I was listening to a local morning radio show and the traffic reporter told us that there was a problem at the World Trade Center involving a plane. Over the summer was the anniversary of when an Army plane crashed into the Empire State Building in the 1940s due to thick fog. Fourteen people perished. News footage had played on New York 1, a local TV news channel, during its regular "On This Day in Local History" feature. So, when the traffic news was reported casually, many thought it was like the 1940s accident. Until, just a few minutes later, the co-host seriously said "Put that caller on the line." One of the show's regular listeners, who was on the street and saw the first plane hit the tower, shouted that it wasn't a small plane..."it was like a 747! Like a 747!" The horror and urgency in his voice immediately changed the whole attitude of the show. I turned on a live local news program and saw black smoke gushing out of a huge hole in one of the towers. I got Frank on the phone. He was watching TV too. We still weren't sure what had happened. We just knew that this crisis would tie up traffic into and out of the boroughs. We'd probably have to cancel our Funny Girl dinner and movie plans. Then, while we were on the phone, the second plane hit. "We're under attack," he said.
In college, I was taught that the most shocking thing Americans witnessed on live television occurred during the Four Days in November -- days that started on Nov. 22nd, 1963 when President John Kennedy was assassinated in Dallas, Texas. The four days ended with JFK's funeral. While being transported in custody, Lee Harvey Oswald, the man accused of shooting the president, was himself shot. He died later. The crime was seen on live news coverage. I was in elementary school then.
We had no idea early that morning of the pure evil at work in those crystal blue skies above us. After the plane hit the Pentagon and the plane crashed in Pennsylvania -- and after we watched in more horror as the Twin Towers collapsed individually -- I went to nearby St. Vincent's Hospital to see if I could give blood. I wasn't the only one. Hundreds of other average New Yorkers had the same idea. We stood behind barriers. The 7th Avenue entrances had been sectioned off for ambulances. But no ambulances arrived. That was so eerie. We saw all that horror in our city on live TV and we didn't hear the sirens of ambulances speeding to the entrances. I ran into a friend who said, "There were people jumping from the windows." His face was stark. His business had an office in a lower level of the first tower. All the employees made it out safely. Those were colossal structures, two of the tallest buildings in the country.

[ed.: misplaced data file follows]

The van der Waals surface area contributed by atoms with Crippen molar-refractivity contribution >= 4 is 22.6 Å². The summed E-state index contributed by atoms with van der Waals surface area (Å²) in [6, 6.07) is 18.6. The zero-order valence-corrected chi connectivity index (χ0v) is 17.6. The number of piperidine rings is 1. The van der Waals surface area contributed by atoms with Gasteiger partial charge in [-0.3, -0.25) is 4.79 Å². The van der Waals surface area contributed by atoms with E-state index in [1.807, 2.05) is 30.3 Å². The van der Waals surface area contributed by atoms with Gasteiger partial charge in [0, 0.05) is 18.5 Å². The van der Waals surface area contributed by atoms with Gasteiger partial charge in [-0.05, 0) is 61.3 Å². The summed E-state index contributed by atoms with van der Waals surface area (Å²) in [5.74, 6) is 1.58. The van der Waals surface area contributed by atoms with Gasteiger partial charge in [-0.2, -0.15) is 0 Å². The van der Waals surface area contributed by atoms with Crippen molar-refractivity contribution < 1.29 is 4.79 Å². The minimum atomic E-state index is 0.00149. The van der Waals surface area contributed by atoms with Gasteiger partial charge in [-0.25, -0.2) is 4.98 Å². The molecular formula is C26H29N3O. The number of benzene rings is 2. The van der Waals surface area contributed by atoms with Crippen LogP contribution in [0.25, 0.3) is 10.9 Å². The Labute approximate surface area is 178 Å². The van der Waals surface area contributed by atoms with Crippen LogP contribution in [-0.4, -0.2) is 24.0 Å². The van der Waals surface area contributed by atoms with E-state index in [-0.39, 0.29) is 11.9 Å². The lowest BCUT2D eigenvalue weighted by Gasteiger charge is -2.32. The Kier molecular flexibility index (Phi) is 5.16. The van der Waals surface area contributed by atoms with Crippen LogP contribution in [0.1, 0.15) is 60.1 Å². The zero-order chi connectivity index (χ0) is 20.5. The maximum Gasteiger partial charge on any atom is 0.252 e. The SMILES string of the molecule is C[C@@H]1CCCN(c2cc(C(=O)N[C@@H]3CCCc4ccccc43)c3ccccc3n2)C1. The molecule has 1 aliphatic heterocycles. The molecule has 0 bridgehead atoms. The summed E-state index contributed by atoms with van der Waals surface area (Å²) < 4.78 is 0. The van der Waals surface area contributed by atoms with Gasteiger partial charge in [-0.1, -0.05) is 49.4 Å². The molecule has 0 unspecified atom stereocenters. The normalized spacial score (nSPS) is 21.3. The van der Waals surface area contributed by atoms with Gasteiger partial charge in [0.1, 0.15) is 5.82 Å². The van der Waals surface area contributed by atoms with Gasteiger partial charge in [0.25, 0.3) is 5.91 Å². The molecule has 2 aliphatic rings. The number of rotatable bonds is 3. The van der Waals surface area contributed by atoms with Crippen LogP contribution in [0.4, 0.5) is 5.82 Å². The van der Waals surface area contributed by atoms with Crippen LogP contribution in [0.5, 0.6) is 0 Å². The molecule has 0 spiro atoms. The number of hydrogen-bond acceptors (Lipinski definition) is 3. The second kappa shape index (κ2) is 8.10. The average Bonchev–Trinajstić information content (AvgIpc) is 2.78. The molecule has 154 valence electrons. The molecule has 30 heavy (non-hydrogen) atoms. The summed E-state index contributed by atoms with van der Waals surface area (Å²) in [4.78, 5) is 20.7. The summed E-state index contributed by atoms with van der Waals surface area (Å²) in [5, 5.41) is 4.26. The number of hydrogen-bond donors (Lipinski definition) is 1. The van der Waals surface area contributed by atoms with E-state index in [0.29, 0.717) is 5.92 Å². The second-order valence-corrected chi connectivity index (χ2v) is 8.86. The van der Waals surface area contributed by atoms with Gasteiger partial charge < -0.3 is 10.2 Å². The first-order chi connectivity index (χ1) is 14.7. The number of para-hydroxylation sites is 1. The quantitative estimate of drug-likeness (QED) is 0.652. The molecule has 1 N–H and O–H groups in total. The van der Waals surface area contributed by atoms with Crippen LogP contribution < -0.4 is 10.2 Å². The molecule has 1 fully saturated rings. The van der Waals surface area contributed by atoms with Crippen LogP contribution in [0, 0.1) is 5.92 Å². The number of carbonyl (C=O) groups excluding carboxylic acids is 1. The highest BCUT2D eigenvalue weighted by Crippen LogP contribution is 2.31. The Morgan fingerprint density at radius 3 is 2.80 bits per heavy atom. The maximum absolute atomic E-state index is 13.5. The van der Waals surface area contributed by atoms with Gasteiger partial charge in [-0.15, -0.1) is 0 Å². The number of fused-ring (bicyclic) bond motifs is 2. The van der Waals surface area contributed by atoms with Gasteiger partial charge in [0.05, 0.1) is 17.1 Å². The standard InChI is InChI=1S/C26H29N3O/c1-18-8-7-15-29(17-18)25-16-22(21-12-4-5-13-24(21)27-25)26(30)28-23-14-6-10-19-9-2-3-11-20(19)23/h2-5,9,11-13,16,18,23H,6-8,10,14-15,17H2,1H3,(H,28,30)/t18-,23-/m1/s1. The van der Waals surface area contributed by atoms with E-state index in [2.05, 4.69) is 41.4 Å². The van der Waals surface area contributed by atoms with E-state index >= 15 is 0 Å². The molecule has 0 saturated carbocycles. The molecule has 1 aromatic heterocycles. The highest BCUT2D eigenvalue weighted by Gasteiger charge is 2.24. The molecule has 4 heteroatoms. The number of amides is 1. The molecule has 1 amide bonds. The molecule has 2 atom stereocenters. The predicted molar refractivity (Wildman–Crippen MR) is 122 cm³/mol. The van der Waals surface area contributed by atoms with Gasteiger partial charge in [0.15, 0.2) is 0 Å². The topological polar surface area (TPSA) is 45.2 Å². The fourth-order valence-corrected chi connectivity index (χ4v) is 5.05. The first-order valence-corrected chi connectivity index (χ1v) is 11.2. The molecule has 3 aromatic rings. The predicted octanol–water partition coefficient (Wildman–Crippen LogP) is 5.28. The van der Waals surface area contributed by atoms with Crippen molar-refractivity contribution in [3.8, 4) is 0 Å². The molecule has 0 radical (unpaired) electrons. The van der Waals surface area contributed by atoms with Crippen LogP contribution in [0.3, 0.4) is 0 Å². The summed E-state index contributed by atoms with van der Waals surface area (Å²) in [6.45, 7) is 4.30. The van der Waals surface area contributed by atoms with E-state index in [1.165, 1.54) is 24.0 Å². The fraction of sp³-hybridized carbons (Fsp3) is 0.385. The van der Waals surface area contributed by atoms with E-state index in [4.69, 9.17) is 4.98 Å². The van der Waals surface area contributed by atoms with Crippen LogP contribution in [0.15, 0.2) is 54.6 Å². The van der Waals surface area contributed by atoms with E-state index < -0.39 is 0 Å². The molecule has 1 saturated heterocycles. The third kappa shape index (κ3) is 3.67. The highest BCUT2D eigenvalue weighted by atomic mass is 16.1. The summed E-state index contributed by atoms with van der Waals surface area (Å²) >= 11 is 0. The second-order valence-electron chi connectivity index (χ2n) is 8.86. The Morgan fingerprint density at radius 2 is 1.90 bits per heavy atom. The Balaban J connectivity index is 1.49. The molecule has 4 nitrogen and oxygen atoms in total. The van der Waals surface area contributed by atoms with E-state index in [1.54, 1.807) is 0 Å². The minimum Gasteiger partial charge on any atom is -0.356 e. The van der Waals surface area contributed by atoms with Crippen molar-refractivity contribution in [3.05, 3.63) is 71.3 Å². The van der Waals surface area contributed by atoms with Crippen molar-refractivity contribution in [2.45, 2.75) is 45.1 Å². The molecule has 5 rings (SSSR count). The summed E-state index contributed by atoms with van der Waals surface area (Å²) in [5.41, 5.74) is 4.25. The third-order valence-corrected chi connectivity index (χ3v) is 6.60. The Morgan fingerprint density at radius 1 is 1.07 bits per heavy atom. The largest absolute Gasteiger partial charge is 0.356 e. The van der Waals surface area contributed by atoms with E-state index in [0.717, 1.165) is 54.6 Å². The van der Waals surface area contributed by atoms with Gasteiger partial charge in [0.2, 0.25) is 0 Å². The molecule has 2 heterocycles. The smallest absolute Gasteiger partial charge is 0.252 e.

Today, as I've done since the tragedy, I watched the televised memorial services with the reading of names. I bow my head and say a quiet prayer when the bells are rung. It's like a holy day of obligation for me as a Catholic. A day on which you must give spiritual attention -- like Easter. I cry at the simple, eloquent, touching messages we hear from relatives of victims after they've read names. We are reminded of the power and depth of little ordinary words: "I love you," "I miss you," and "Till we meet again." Little words, simple words that tell a great story that has the light of grace and eternity. I heard the name of someone from my neighborhood. I lived two short blocks away from the firehouse where Angel Juarabe, Jr worked. We'd see him and fellow firefighters in the neighborhood all the time. We loved seeing them go food shopping at the working class supermarket one block over on 8th Avenue. They'd always be wheeling two shopping carts. One would be packed full with pasta and meat. The other would have canned goods, paper goods, produce and beverages. There was something sweetly goofy about watching them shop. We lost neighborhood members, firefighters of that engine company, that day.
One night after the attack, I sat at the counter. By then, we were all growing accustomed to a certain smell in the city. It was the sharp, unwelcomed smell of destruction, death and loss. We were hearing constant bagpipes in funeral services for the many fallen firefighters, bagpipes playing "Amazing Grace." I sat at the counter, not really for a big plate of food. I wasn't all that hungry. I wanted to see if the familiar faces of the kitchen staff and other restaurant employees, faces of some people whose names I didn't even know, were all there. I wanted to know that these neighbors of mine were safe. Next to me sat a slim, short-haired, friendly blonde musician from the neighborhood. She always had such a cool tomboy look about her. She was also a regular and one of those customers you always loved seeing. My favorite waiter took both our orders. She tenderly asked, "Is....is everybody...here?"
A bit above a whisper, I leaned over to her and revealed, "I came to see the same thing." She exhaled in a way that let me know we were sharing an experience. We both exhaled when the waiter said, "Everybody's fine. We're all here." She got tears in her eyes. She hugged the waiter. So did I. That place and staff...with some workers whose names we hadn't even known at the time...had become important in our hearts.
We'll never forget the pure evil that we witnessed on live television Sept. 11th. Something else I'll never forget is the kindness and gentleness that followed. New Yorkers connected. Color, creed, age, looks, income, sexual orientation --- none of that mattered. In the immediate days and weeks to come after that wickedness, good people were not taken for granted -- good people in the neighborhood, at work and in the family. We appreciated each other. We cherished politeness and common courtesy.